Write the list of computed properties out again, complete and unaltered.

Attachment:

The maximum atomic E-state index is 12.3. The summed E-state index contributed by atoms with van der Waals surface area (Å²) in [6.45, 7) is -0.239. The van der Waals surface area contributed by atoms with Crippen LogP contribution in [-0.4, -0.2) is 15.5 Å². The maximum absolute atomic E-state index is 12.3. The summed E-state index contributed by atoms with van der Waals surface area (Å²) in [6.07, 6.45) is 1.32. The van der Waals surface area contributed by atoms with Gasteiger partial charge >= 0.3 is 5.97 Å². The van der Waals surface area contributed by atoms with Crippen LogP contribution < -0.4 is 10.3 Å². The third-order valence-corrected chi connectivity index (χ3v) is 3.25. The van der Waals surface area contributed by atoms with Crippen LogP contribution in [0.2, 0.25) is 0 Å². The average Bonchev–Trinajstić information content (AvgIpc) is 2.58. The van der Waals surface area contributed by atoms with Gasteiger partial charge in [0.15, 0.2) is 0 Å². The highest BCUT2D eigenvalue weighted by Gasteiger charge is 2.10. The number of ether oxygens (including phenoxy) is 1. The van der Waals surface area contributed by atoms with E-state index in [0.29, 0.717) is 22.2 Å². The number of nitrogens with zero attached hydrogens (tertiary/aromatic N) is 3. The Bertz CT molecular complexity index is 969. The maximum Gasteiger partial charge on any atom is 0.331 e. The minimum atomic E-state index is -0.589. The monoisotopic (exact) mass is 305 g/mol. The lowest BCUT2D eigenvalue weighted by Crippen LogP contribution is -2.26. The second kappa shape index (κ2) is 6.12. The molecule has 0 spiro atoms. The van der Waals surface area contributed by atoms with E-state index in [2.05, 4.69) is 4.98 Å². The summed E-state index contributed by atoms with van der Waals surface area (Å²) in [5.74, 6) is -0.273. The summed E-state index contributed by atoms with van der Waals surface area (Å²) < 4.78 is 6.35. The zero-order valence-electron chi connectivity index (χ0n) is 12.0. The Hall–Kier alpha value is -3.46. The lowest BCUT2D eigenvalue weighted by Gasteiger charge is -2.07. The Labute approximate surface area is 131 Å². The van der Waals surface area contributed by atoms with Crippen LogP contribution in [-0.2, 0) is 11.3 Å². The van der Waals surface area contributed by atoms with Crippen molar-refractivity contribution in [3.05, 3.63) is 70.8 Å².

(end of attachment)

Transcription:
The maximum atomic E-state index is 12.3. The summed E-state index contributed by atoms with van der Waals surface area (Å²) in [6.45, 7) is -0.239. The van der Waals surface area contributed by atoms with Crippen LogP contribution in [-0.4, -0.2) is 15.5 Å². The maximum absolute atomic E-state index is 12.3. The summed E-state index contributed by atoms with van der Waals surface area (Å²) in [6.07, 6.45) is 1.32. The van der Waals surface area contributed by atoms with Gasteiger partial charge >= 0.3 is 5.97 Å². The van der Waals surface area contributed by atoms with Crippen LogP contribution < -0.4 is 10.3 Å². The third-order valence-corrected chi connectivity index (χ3v) is 3.25. The van der Waals surface area contributed by atoms with Crippen LogP contribution in [0.2, 0.25) is 0 Å². The average Bonchev–Trinajstić information content (AvgIpc) is 2.58. The van der Waals surface area contributed by atoms with Gasteiger partial charge in [0.15, 0.2) is 0 Å². The highest BCUT2D eigenvalue weighted by Gasteiger charge is 2.10. The number of ether oxygens (including phenoxy) is 1. The van der Waals surface area contributed by atoms with E-state index in [0.29, 0.717) is 22.2 Å². The number of nitrogens with zero attached hydrogens (tertiary/aromatic N) is 3. The Bertz CT molecular complexity index is 969. The maximum Gasteiger partial charge on any atom is 0.331 e. The minimum atomic E-state index is -0.589. The monoisotopic (exact) mass is 305 g/mol. The lowest BCUT2D eigenvalue weighted by Crippen LogP contribution is -2.26. The second kappa shape index (κ2) is 6.12. The molecule has 0 spiro atoms. The van der Waals surface area contributed by atoms with E-state index in [2.05, 4.69) is 4.98 Å². The summed E-state index contributed by atoms with van der Waals surface area (Å²) in [5.74, 6) is -0.273. The summed E-state index contributed by atoms with van der Waals surface area (Å²) < 4.78 is 6.35. The zero-order valence-electron chi connectivity index (χ0n) is 12.0. The Hall–Kier alpha value is -3.46. The lowest BCUT2D eigenvalue weighted by Gasteiger charge is -2.07. The Labute approximate surface area is 131 Å². The van der Waals surface area contributed by atoms with Crippen LogP contribution in [-0.2, 0) is 11.3 Å². The van der Waals surface area contributed by atoms with Crippen molar-refractivity contribution in [3.05, 3.63) is 70.8 Å².